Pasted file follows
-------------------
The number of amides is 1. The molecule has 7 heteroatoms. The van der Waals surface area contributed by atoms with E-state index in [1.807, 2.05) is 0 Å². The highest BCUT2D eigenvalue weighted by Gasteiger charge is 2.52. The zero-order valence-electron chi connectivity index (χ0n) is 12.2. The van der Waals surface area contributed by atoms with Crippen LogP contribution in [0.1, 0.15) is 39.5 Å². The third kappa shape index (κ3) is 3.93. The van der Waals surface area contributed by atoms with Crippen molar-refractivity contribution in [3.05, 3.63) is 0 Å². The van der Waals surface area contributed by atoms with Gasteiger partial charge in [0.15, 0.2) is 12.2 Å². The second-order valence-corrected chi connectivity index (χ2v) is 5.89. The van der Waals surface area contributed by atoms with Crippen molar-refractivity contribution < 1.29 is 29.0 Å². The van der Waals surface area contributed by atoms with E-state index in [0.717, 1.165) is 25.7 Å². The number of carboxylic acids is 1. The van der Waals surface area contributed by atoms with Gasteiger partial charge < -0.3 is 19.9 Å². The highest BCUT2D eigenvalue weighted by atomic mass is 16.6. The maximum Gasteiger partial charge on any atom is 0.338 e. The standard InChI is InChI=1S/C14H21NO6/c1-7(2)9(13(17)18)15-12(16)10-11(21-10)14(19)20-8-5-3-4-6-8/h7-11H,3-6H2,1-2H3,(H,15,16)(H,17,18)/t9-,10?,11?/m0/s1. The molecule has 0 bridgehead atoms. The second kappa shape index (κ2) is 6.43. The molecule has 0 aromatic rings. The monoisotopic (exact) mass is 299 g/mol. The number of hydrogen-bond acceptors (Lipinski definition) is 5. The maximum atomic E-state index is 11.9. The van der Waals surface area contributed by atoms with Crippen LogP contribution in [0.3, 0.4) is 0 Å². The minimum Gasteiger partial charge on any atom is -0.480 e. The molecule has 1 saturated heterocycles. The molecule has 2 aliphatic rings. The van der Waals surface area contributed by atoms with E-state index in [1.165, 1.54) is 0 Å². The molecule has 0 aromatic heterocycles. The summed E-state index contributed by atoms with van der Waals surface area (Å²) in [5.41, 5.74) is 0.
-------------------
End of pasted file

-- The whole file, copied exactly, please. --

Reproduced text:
The number of amides is 1. The molecule has 7 heteroatoms. The van der Waals surface area contributed by atoms with E-state index in [1.807, 2.05) is 0 Å². The highest BCUT2D eigenvalue weighted by Gasteiger charge is 2.52. The zero-order valence-electron chi connectivity index (χ0n) is 12.2. The van der Waals surface area contributed by atoms with Crippen LogP contribution in [0.1, 0.15) is 39.5 Å². The third kappa shape index (κ3) is 3.93. The van der Waals surface area contributed by atoms with Crippen molar-refractivity contribution in [3.05, 3.63) is 0 Å². The van der Waals surface area contributed by atoms with Gasteiger partial charge in [0.15, 0.2) is 12.2 Å². The second-order valence-corrected chi connectivity index (χ2v) is 5.89. The van der Waals surface area contributed by atoms with Crippen molar-refractivity contribution < 1.29 is 29.0 Å². The van der Waals surface area contributed by atoms with E-state index in [0.717, 1.165) is 25.7 Å². The number of carboxylic acids is 1. The van der Waals surface area contributed by atoms with Gasteiger partial charge < -0.3 is 19.9 Å². The highest BCUT2D eigenvalue weighted by atomic mass is 16.6. The maximum Gasteiger partial charge on any atom is 0.338 e. The standard InChI is InChI=1S/C14H21NO6/c1-7(2)9(13(17)18)15-12(16)10-11(21-10)14(19)20-8-5-3-4-6-8/h7-11H,3-6H2,1-2H3,(H,15,16)(H,17,18)/t9-,10?,11?/m0/s1. The molecule has 0 bridgehead atoms. The second kappa shape index (κ2) is 6.43. The molecule has 0 aromatic rings. The monoisotopic (exact) mass is 299 g/mol. The number of hydrogen-bond acceptors (Lipinski definition) is 5. The maximum atomic E-state index is 11.9. The van der Waals surface area contributed by atoms with Crippen LogP contribution in [0.3, 0.4) is 0 Å². The minimum Gasteiger partial charge on any atom is -0.480 e. The molecule has 1 saturated heterocycles. The molecule has 2 aliphatic rings. The van der Waals surface area contributed by atoms with E-state index in [1.165, 1.54) is 0 Å². The molecule has 0 aromatic heterocycles. The summed E-state index contributed by atoms with van der Waals surface area (Å²) in [5.41, 5.74) is 0.